In Case You Were Wondering…if this current snow drought that we are in sets a record for longest period between snow events of 1” or more, read on.
Chicago’s official snowfall records began with the winter of 1884-85. Over these 134 years, Chicago’s longest spell without a snowfall of at least 1 inch occurred twice: 64 days from Dec. 3-Feb. 4, 1905-06, and Dec. 23-Feb. 24, 1953-54. On Dec. 17, Chicago recorded 1.7 inches of snow, the city’s most recent snowfall of at least 1 inch. As of Feb. 16, that would be 61 days ago. Our streak must persist for at least one more week to have a chance at setting the record.
Lest you think that my interest in snow seems self-serving (after all I am one of the managers of the best snow removal company in Illinois), there are important benefits from regular winter snowfall that we all share.
The most obvious is the moisture. The following equation varies based on the density of the snow which is determined by the temperature, but generally, every ten inches of snowfall melts into the equivalent of one inch of rain. Chicago has received, on average, about 36” of snow annually over the last three decades, which translates into 3.6 inches of equivalent rainfall or about 10% of our annual rainfall total. Granted, much of our snow melts and runs off in the spring, but the snow cover prevents evaporation during the winter, conserving soil moisture. Plus not all the snow melt runs off, further adding to soil moisture for the upcoming growing season.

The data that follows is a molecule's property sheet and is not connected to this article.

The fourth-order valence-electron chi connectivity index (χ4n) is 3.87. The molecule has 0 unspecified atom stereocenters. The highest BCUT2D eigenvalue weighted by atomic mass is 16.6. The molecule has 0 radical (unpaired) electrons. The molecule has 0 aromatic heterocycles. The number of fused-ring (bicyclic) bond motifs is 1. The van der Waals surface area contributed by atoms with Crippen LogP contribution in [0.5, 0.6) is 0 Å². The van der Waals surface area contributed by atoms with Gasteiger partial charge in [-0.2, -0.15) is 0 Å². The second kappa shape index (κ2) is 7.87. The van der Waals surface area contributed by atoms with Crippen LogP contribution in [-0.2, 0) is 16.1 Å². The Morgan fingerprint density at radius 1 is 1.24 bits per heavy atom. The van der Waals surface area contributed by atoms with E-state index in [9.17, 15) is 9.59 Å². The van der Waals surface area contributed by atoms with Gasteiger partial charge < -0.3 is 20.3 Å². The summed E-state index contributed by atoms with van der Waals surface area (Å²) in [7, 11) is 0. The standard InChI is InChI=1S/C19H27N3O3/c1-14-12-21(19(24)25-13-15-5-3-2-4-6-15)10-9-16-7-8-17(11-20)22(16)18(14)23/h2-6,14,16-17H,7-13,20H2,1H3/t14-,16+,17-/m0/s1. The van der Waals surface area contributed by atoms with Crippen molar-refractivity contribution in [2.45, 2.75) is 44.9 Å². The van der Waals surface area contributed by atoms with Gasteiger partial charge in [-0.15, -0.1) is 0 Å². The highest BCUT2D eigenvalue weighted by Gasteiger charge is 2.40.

Another major benefit of a good snow cover is that snow functions as an excellent insulator of the soil. Without snow, very cold temperatures can freeze the soil deeper and deeper. This could lead to damage to the root systems of trees and shrubs. The insulation effect of snow also helps protect perennials, bulbs, ground covers, and other shallow rooted plantings from alternating freezing and thawing cycles. Without snow, milder temperatures and the sun could warm the soil surface, leading to damage from soil heaving, which can break roots and dry out plant parts.
And, lastly, snow is aesthetically pleasing. A snow-less winter in Chicagoland is drab, dreary, and gray. Snow brightens everything, bringing out the colors and textures of evergreens, ornamental grasses, and tree and shrub bark. Snow cover just makes a Chicago winter more complete.